Over the last few decades I've noticed a very worrying trend amongst math educators that downplays the importance of knowing math facts well enough that you don't have to think when asked one. I've seen arguments that suggest that calculators take the place of knowing math facts.
For a while, when I lived in South Africa, I tutored underprivileged high school junior and seniors in math. These were all strong students who wanted to go onto do something that required math in university. They were hamstrung by the poor math teaching they received in their schools.
I generally tutored algebra and trig and discovered pretty quickly that they were also hamstrung by the fact that they couldn't easily find factors and common denominators.
My first action became going back to basics. I become a tyrant about math fact drills. I expected all my students to be able to give me the answers to the 1-12 times tables (and the divisions), squares of 1-20 and square roots of a long list of numbers within seconds of my asking them. I wanted these things to be automatic. I didn't want anyone having to think what 17+22 was, I wanted them to immediately know it was 39.
Without a single exception, all my students started excelling at their higher level math once they had their math facts down pat and we'd done some basic tutoring on methodology.
I had almost forgotten about all this until I started homeschooling my own kids. I have twins who love math and who want to scream ahead in the syllabus. I have no doubt in my mind at all that they could cope with the concepts of beginning algebra right now. The problem is that they'd be frustrated by their slowness in math facts.
I've spent the last year looking for tools to drill math facts.
We've done pages upon pages of written problems. There are a host of different free worksheet webpages, but the one I used most often was Math-Drills.com.
Whenever I added a timer to them, Shira fell apart. I struggled to keep Ben focused. Shira would complete her worksheets in record time, as long as there was no timer, Ben could do it, but became bored.
We tried games at Multiplication.com, Timez Attack, the river crossing game at AHA Math, flash cards and mom asking questions while we drive.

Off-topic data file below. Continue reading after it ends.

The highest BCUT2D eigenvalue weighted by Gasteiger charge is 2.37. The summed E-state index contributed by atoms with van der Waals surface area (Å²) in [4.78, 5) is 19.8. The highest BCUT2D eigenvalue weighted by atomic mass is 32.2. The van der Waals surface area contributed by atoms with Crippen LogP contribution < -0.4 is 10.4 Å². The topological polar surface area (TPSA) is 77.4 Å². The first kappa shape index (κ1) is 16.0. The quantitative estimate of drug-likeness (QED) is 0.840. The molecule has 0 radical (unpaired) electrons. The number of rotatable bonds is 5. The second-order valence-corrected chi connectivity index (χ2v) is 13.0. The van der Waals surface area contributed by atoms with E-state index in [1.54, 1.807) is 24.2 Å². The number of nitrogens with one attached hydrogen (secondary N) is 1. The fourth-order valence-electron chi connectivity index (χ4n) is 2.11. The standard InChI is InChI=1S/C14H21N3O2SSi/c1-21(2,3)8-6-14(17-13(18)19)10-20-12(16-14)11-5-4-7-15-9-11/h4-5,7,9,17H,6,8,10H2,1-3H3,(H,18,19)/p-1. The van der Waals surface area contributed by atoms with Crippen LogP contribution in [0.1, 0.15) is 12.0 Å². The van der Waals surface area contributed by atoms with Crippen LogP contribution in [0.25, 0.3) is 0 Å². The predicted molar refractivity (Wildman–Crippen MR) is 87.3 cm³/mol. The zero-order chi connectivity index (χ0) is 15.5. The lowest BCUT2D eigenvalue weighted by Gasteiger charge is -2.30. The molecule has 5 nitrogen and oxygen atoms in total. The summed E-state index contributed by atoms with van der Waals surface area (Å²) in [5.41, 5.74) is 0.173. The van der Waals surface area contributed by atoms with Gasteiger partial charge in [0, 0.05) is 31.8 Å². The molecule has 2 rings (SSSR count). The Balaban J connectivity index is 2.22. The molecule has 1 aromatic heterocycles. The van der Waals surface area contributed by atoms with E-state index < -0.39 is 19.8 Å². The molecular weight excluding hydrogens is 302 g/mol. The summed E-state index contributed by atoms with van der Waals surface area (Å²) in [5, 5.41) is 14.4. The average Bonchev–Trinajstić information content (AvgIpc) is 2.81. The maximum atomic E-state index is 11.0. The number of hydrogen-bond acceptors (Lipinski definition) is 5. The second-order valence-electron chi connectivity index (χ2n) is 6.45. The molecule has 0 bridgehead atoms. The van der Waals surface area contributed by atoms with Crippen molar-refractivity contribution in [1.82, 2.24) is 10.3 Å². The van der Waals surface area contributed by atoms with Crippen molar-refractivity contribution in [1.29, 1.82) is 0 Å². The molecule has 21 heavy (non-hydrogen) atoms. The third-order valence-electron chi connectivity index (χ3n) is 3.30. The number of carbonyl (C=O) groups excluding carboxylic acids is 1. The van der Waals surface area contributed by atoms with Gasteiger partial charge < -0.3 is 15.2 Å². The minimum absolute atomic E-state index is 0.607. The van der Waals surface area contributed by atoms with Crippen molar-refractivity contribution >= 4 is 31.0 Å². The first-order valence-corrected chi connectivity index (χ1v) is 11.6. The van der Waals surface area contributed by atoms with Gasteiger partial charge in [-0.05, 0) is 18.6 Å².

Flash cards and mom asking worked well but it took up too much of my time. I tried having each child quiz the other but it ended up in too many tears.
We discovered that the computer games helped the children learn new math facts but didn't do much for speed. Both my kids hated Timez Attack. I was surprised at that because I had only read great reviews. I realized that since we're not a video gaming family, my kids were becoming too frustrated learning how to play the game. They just wanted to focus on the facts and the extraneous activities were driving them crazy.
Before I forget, we also had a subscription to Big Math Time. This worked really well for addition and subtraction of small numbers but it fell apart for us on multiplication, division and addition and subtraction of large numbers because of the strange way they had the kids show the carrying.
About a month ago a fellow homeschooler reminded me about FlashMaster. She'd used it with her children and was convinced that it would solve my issues.
I am so glad I listened to her and bought two for my kids.
My only complaint is that I didn't buy them sooner.
Our goal is for the children to do the "timed flash cards" so fast that it takes them less than 1.5 seconds per problem.
Every morning, my kids know to do 20-30 min on the FlashMaster while I make breakfast and feed the dogs. Each child competes against his/her self. This is a BIG deal in our overly competitive household. I love anything that takes the focus off competing with a sibling and onto competing with one's self.
I love how I can go into each unit and see how the children are doing on their problems. It's also useful that besides the standard, 1+3=?, 4-3=?. 3x4=? etc, you can also do things like, 32/?=4 or 3+?=12.
Last week I sat down and quickly taught the kids the basics of the next few things we are going to learn in math; long division, factorization, lowest common denominators, factor reduction, improper fractions and mixed numbers. I have two children who are champing at the bit. They are desperate to sink their teeth into meatier math. I can see that they understand the concepts but I know that if I let them loose on this math without automaticity of their math facts they'll become disheartened because everything will take too long to do.
it's wonderful, now they have incentive to work on their math drill. They know what exciting math is just around the corner but that they are not going to be let loose on it until they can do anything, in 1.5 seconds, that the FlashMaster throws at them.
The FlashMaster has made my life so easy. The children can practice math drill while we're driving, waiting on a sibling at an extramural activity or anytime I so wish.
Roadschooling: An Introduction
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